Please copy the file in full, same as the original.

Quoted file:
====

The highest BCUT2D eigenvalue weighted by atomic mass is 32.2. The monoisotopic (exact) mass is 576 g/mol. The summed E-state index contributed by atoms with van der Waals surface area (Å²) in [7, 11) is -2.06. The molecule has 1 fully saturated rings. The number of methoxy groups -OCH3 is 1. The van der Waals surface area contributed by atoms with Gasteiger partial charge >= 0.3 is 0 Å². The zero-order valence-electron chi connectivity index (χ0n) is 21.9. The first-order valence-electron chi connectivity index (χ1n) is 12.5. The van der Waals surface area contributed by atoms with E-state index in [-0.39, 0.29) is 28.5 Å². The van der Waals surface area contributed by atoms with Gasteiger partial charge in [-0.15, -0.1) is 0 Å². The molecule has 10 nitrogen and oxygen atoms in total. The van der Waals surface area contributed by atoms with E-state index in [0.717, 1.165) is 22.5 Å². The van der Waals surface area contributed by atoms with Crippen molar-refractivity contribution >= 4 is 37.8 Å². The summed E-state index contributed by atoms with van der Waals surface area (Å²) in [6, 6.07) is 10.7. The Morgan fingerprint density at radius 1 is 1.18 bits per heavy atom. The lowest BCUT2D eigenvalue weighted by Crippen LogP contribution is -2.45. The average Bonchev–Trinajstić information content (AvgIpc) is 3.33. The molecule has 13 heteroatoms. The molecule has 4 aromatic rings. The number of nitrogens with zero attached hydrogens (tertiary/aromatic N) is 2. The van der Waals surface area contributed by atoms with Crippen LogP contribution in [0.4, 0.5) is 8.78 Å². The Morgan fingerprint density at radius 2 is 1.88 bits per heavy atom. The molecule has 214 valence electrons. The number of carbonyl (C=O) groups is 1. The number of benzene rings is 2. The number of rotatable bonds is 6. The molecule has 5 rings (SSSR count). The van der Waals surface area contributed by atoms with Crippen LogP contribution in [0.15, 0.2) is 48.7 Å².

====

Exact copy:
The highest BCUT2D eigenvalue weighted by atomic mass is 32.2. The monoisotopic (exact) mass is 576 g/mol. The summed E-state index contributed by atoms with van der Waals surface area (Å²) in [7, 11) is -2.06. The molecule has 1 fully saturated rings. The number of methoxy groups -OCH3 is 1. The van der Waals surface area contributed by atoms with Gasteiger partial charge >= 0.3 is 0 Å². The zero-order valence-electron chi connectivity index (χ0n) is 21.9. The first-order valence-electron chi connectivity index (χ1n) is 12.5. The van der Waals surface area contributed by atoms with E-state index in [-0.39, 0.29) is 28.5 Å². The van der Waals surface area contributed by atoms with Gasteiger partial charge in [-0.15, -0.1) is 0 Å². The molecule has 10 nitrogen and oxygen atoms in total. The van der Waals surface area contributed by atoms with E-state index in [0.717, 1.165) is 22.5 Å². The van der Waals surface area contributed by atoms with Crippen molar-refractivity contribution >= 4 is 37.8 Å². The summed E-state index contributed by atoms with van der Waals surface area (Å²) in [6, 6.07) is 10.7. The Morgan fingerprint density at radius 1 is 1.18 bits per heavy atom. The lowest BCUT2D eigenvalue weighted by Crippen LogP contribution is -2.45. The average Bonchev–Trinajstić information content (AvgIpc) is 3.33. The molecule has 13 heteroatoms. The molecule has 4 aromatic rings. The number of nitrogens with zero attached hydrogens (tertiary/aromatic N) is 2. The van der Waals surface area contributed by atoms with Crippen LogP contribution in [0.4, 0.5) is 8.78 Å². The Morgan fingerprint density at radius 2 is 1.88 bits per heavy atom. The molecule has 214 valence electrons. The number of carbonyl (C=O) groups is 1. The number of benzene rings is 2. The number of rotatable bonds is 6. The molecule has 5 rings (SSSR count). The van der Waals surface area contributed by atoms with Crippen LogP contribution in [0.15, 0.2) is 48.7 Å².